Of course, the only reason we’re discussing cholesterol is because of its supposed link to reducing a person’s risk of cardiovascular disease. If that’s your goal, stop focusing on cholesterol and start focusing on reducing inflammation and oxidative stress in your body.  This is the real key to avoiding heart disease.

cruciferous veggiesA healthy diet is the place to begin.  Start by eating a lot of vegetables, especially green leafy vegetables like kale, mustard and collard greens, spinach, swiss chard, bok choy and dark green leaf or romaine lettuce. It’s also good to include some antioxidant-rich fruits, such as blue berries and other berries, pomegranates and apples.

Do an oil change, dropping margarine, shortening and processed vegetable oils from your diet.  Use olive oil, coconut oil and butter instead. Supplementing your diet with omega-3 essential fatty acids and the fat soluble vitamins D3 and K2 will also be helpful as these nutrients reduce cardiovascular inflammation.  They can also inhibit the oxidation of cholesterol..

Finally, severely reduce or eliminate all refined carbohydrates from your diet.  While eating cholesterol-rich foods like butter and eggs, and consuming naturally occurring saturated fats has not been correlated with increased risk of heart disease, high insulin levels have been demonstrated to be a major risk factor.

Simple carbohydrates, like refined sugar, corn syrup and white flour spike insulin levels, increasing insulin resistance, which increases inflammation, contributes to high blood pressure and dramatically increases your risk of heart disease.  So, if you really want to reduce your risk of heart disease (and be more healthy overall), say “no” to sugar and say yes to good fats and complex carbohydrates.

Another step you want to take to reduce your risk of heart disease is to avoid environmental toxins as much as possible. Chlorine, bromindes, solvents, and other chemicals will not only increase inflammation in your body, they may cause cholesterol to oxidize.  Since you can’t avoid all toxins, it also helps to do a periodic cleanse.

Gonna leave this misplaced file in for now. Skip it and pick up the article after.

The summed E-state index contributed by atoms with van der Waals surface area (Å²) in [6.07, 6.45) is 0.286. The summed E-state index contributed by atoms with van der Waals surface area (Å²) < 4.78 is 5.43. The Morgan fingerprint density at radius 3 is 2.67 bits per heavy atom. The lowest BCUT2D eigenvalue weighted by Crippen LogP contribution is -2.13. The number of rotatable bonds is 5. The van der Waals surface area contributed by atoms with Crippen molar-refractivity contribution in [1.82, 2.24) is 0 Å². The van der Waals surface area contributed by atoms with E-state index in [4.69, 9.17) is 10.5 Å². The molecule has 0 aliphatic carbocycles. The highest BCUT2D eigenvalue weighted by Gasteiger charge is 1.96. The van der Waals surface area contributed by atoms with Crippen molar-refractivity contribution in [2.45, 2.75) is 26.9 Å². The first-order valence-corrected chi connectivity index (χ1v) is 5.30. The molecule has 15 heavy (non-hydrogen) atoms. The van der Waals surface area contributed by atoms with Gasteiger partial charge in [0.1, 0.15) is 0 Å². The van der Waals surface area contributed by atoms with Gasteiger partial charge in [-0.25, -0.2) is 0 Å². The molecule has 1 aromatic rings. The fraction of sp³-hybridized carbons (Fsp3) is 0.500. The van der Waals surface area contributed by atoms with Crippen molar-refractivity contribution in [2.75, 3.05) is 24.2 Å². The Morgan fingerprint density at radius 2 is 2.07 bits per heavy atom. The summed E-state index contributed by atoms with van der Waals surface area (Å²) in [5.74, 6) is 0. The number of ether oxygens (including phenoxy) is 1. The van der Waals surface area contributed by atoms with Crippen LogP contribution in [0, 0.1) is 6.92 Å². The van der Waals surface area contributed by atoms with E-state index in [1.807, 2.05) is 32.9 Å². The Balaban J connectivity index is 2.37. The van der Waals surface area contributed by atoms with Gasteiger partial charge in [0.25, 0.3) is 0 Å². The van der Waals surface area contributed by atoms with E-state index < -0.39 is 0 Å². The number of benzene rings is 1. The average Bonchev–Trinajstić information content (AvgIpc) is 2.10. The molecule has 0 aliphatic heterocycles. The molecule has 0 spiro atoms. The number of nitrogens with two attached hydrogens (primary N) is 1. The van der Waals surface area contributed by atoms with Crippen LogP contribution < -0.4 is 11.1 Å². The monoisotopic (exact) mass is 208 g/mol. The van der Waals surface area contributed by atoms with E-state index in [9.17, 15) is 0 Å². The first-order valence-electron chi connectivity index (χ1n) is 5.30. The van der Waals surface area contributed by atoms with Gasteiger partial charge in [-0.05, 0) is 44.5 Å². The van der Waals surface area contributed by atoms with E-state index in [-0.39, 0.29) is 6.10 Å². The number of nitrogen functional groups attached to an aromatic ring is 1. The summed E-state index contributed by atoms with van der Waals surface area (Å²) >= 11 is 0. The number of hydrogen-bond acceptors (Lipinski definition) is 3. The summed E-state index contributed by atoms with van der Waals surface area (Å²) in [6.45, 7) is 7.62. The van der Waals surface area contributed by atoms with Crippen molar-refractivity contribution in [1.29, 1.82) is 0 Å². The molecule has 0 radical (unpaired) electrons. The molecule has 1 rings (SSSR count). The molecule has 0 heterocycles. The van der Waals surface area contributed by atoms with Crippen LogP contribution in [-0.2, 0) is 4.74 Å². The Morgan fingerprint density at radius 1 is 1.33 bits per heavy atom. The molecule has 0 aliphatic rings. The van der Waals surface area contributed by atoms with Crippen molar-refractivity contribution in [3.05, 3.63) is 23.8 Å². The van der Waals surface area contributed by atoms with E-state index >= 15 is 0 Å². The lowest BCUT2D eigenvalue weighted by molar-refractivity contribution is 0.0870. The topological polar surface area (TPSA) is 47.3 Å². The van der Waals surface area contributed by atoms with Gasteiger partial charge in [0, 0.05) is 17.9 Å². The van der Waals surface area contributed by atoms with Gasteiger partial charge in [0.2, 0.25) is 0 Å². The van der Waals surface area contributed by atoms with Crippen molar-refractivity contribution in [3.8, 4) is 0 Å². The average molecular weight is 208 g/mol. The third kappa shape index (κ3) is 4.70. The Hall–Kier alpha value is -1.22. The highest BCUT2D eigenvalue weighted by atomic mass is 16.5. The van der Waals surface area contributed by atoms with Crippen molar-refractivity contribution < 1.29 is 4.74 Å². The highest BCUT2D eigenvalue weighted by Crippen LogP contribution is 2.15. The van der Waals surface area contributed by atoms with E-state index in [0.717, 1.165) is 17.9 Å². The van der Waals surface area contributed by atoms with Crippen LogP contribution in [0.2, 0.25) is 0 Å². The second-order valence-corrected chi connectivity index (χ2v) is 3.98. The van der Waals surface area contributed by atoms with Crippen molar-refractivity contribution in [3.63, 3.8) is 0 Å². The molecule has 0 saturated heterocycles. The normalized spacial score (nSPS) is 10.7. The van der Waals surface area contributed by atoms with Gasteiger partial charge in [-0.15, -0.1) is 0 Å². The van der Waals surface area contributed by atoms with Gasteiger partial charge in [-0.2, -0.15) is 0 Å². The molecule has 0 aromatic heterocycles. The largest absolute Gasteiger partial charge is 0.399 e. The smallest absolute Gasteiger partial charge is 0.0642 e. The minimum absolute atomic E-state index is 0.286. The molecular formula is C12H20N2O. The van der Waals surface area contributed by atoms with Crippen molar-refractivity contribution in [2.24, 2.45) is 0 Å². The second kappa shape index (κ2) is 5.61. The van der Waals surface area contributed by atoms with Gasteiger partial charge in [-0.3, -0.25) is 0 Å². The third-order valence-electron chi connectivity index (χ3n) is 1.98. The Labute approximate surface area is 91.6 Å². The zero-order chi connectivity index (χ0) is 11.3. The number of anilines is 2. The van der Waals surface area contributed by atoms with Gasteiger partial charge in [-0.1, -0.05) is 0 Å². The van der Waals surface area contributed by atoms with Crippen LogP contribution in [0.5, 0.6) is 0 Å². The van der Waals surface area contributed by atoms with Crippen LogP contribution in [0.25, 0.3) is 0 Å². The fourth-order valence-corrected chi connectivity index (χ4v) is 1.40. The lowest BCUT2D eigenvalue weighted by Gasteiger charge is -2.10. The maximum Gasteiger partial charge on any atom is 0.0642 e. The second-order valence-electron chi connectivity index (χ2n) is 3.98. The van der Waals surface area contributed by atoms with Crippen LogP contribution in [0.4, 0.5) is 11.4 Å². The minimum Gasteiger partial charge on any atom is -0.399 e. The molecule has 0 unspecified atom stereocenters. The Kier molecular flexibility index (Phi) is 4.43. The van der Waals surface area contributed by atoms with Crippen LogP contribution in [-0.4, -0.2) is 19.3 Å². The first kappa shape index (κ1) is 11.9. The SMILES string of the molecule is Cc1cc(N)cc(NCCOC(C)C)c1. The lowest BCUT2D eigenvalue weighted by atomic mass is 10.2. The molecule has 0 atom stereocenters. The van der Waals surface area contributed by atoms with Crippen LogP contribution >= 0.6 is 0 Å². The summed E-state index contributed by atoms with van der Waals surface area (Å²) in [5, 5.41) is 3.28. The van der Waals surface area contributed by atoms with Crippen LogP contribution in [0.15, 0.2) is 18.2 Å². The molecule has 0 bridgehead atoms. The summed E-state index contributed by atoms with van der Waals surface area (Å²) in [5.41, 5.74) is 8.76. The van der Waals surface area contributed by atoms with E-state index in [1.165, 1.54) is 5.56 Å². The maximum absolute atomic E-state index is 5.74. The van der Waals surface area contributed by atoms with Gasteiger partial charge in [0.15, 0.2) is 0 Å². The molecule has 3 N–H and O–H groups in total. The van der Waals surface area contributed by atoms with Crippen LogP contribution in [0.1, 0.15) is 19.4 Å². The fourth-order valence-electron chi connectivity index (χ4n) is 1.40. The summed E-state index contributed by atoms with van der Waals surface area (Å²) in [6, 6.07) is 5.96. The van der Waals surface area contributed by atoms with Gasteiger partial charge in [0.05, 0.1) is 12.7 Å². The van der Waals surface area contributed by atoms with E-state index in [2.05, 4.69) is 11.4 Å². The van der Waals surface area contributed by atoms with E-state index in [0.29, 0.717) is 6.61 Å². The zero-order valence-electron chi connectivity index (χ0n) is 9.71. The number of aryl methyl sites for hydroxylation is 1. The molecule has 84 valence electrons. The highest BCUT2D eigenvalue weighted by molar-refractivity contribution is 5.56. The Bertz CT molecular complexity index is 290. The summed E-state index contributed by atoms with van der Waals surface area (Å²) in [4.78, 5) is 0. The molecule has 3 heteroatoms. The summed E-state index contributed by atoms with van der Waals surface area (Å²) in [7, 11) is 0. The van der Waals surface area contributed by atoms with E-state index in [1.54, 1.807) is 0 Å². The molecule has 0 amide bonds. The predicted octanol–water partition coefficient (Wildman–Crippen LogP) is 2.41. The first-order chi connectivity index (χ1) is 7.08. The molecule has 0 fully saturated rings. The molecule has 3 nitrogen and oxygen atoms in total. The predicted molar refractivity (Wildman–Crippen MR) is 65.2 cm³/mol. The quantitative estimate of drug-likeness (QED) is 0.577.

Exercise also reduces your risk of cardiovascular disease and helps balance your blood sugar levels at the same time.  Stress is also a big factor in heart disease because stress also contributes to chronic inflammation.  So, learn some good stress management skills.  If you’re under a lot of stress, consider taking some adaptagens.

Supplements for Cardiovascular Health

Besides these basic nutrition and lifestyle recommendations, there are some supplements that can be very helpful for reducing your risk of heart disease.  The first is Co-Q10, which was mentioned earlier.  If you have gum disease, there is a high probability that you also have cardiovascular inflammation.  Co-Q10 can help with both.

Magnesium is another important supplement to consider.  It relaxes artery walls, lowers blood pressure and helps the heart produce energy.
Also consider taking five grams of l-arginine daily. This is the amount research suggests can help to reduce blood pressure and inhibit plaque formation in the arteries.

Hawthorn and garlic, mentioned earlier, are great herbs to take to improve cardiovascular health. These herbs, along with capsicum, ginger, gingo and prickly ash are important herbs in Cardiovascular Stimulant Formulas and Cardiac Tonic Formulas. Lists of these formulas can be found in the Modern Herbal Medicine book.

Selected References

The Cholesterol Myths: Exposing the Fallacy That Saturated Fat and Cholesterol Cause Heart Disease by Uffe Ravnskov, MD, Ph.D.
Ignore the Awkward: How the Cholesterol Myths are Kept Alive by Uffee Ravnshov
Fat and Cholesterol are Good for You! by Uffee Ravnshov
The Great Cholesterol Myth by Jonny Bowden, PhD and Stephen Sinatra, MD
Cholesterol and Cardiac Health by Kimberly Balas, ND and Steven Horne
The Comprehensive Guide to Nature’s Sunshine Products by Steven Horne and Kimberly Balas
Modern Herbal Medicine by Steven Horne and Thomas Easley